While doing a study of the anatomy of plants, we come across an undeveloped or embryonic shoot and normally occurs in the axil of a leaf or at the tip of a stem, which is known as bud. After the formation of bud in plants, it remains in a phase of dormancy for a certain period of time but sometimes they also get converted into shoots immediately.
Their main specialisation is to get converted into a shoot or flower depending on the need or type of plant. They arise on the stem of the vascular plant and further get developed into flower, leaf or shoot. The major origin point of bud is meristem tissue.
Trees that mainly grow in temperate climates form resting buds have the capability to frost in preparation for winter.
Types of Bud
Based on the growth of buds we can identify plants especially in woody plants in winters when leaves have fallen.
Classification of buds can be done based on different factors like location, status, morphology and function:
Buds Based on Location
Terminal Buds: When the bud is located at the tip of a stem
Axillary Bud: When the bud is located in the axil of a leaf
Adventitious Bud: When the bud is occurring elsewhere like on the trunk or on roots
Based on Status
Accessory Bud: These are secondary buds formed besides a principal bud
Resting Bud: Buds that are grown at the end of a growing season, which will lie dormant until the onset of the next growing season.
Pseudoterminal: They are a kind of an axillary bud taking over the function of a terminal bud
Based on Morphology
Scaly Buds: When scale covers the embryonic part for protection work.
Hairy Buds: When there is a hairy appearance for doing protection.
Based on Function
Vegetative Bud: If buds containing vegetative pieces like embryonic shoot with leaves
Reproductive Bud: Bud which contains embryonic flowers.
Mixed Bud: When buds have both embryonic leaves and flowers.
What is Budding?
It is an asexual mode of reproduction for producing a new organism. Under this process, a new organism is formed from a small part of the parent’s body. After bud formation, they detach themself from their parent body to develop into new individuals. As bud formation is a kind of asexual reproduction, so the newly formed individual is a true replica of its and is also genetically similar to their parents.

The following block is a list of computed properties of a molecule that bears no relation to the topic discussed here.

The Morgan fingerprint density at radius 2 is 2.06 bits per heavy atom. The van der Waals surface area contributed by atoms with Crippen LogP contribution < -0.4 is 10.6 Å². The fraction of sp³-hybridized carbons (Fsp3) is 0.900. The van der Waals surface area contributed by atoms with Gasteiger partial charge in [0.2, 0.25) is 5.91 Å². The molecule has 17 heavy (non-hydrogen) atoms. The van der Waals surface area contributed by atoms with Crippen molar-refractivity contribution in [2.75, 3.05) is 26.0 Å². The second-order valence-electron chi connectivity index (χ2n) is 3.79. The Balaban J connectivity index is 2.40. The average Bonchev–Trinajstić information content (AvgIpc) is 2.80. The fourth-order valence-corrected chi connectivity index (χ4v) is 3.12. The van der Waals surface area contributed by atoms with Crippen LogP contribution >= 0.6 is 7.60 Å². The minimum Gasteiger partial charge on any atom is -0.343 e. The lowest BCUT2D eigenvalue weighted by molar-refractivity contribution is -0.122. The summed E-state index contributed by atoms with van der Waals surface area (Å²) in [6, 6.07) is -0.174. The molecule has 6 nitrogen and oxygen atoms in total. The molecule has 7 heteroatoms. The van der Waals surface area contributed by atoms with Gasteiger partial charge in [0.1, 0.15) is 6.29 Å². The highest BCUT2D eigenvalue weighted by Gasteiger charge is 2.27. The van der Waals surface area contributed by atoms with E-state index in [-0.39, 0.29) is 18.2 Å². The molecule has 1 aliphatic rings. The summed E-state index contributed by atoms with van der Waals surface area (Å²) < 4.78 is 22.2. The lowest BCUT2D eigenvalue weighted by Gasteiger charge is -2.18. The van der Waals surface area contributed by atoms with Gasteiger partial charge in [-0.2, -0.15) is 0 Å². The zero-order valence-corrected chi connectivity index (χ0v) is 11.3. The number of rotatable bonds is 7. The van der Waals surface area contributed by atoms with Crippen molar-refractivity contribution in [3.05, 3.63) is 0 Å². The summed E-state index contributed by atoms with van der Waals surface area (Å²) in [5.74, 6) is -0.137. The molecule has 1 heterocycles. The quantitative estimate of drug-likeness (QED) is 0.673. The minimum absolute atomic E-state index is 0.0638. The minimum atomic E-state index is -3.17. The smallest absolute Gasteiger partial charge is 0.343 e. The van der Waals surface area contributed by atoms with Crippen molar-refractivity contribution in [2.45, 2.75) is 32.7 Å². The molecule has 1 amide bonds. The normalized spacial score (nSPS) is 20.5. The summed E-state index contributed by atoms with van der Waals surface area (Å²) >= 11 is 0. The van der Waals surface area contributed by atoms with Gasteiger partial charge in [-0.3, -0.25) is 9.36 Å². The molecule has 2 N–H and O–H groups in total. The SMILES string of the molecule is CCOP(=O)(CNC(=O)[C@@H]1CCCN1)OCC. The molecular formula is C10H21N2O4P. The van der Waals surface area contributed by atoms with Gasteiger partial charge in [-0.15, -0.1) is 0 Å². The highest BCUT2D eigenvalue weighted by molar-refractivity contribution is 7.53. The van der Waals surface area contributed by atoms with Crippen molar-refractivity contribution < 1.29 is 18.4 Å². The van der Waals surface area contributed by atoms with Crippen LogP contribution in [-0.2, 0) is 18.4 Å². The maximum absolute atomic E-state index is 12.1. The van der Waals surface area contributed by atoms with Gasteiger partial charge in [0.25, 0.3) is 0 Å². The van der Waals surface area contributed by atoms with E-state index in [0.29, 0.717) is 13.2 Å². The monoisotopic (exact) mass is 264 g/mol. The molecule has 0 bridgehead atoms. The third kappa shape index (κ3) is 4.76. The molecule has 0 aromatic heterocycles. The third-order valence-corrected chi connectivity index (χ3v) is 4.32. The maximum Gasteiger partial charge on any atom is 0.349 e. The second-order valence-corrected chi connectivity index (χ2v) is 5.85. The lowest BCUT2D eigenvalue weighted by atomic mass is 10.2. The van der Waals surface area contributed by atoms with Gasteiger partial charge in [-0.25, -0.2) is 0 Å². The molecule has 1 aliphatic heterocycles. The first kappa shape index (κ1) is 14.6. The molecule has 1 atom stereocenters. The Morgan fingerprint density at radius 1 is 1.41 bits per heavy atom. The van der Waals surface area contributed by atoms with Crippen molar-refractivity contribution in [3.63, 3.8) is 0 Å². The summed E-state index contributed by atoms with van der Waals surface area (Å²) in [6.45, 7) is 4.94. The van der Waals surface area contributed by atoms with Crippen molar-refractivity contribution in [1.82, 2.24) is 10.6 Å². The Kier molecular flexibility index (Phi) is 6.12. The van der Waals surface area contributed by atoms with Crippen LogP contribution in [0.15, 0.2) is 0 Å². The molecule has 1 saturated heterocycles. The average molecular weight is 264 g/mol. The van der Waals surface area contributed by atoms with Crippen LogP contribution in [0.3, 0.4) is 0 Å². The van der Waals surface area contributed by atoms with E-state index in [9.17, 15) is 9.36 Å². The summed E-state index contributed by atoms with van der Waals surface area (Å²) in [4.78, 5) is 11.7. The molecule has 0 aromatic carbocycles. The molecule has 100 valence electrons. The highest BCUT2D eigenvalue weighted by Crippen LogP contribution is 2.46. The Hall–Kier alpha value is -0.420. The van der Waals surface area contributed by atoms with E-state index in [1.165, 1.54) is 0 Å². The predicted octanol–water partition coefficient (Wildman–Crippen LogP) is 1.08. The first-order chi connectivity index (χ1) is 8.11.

One of the common examples of budding is seen in hydra, as they use their regenerative cell where bud expands as an outgrowth as there is repeated cell division at a specific location of the plant. Further, these buds develop into new individuals, which get detached from the parent body after attaining complete maturity. Along with hydra yeast also shows a budding process.
Example of Budding
Budding is commonly seen in both unicellular and multicellular organism and it is an asexual mode of reproduction. Some organisms which undergo budding processes are bacteria, yeast, corals, flatworms, Jellyfish and sea anemones.
Yeast also reproduces with budding, as it is a non-green single-celled microorganism of kingdom fungi and their size is generally larger than bacteria. In yeasts, budding processes only occur when there is an abundant supply of nutrition. A very small bud arises from the parent body which leads to the separation of parent yeast into two parts and one of the nuclei gets shifted to bud. At last, a newly created bud detaches itself from the parent body and gets developed into new individuals.
Budding in Hydra
Hydra is considered to be a freshwater organism, with a length of just centimetres. It belongs to a Cnidarian family with a tubular shape body made up of a head, distal and a foot at the end part. In hydra, a small bud develops from the parent body through a repeated mitotic division. This small bud receives all kinds of nutrition from the parent body and grows. The growth of the new hydra starts with tentacles and the month. After attaining maturity, the newly formed hydra detach themself from their parent body and develop into new individuals.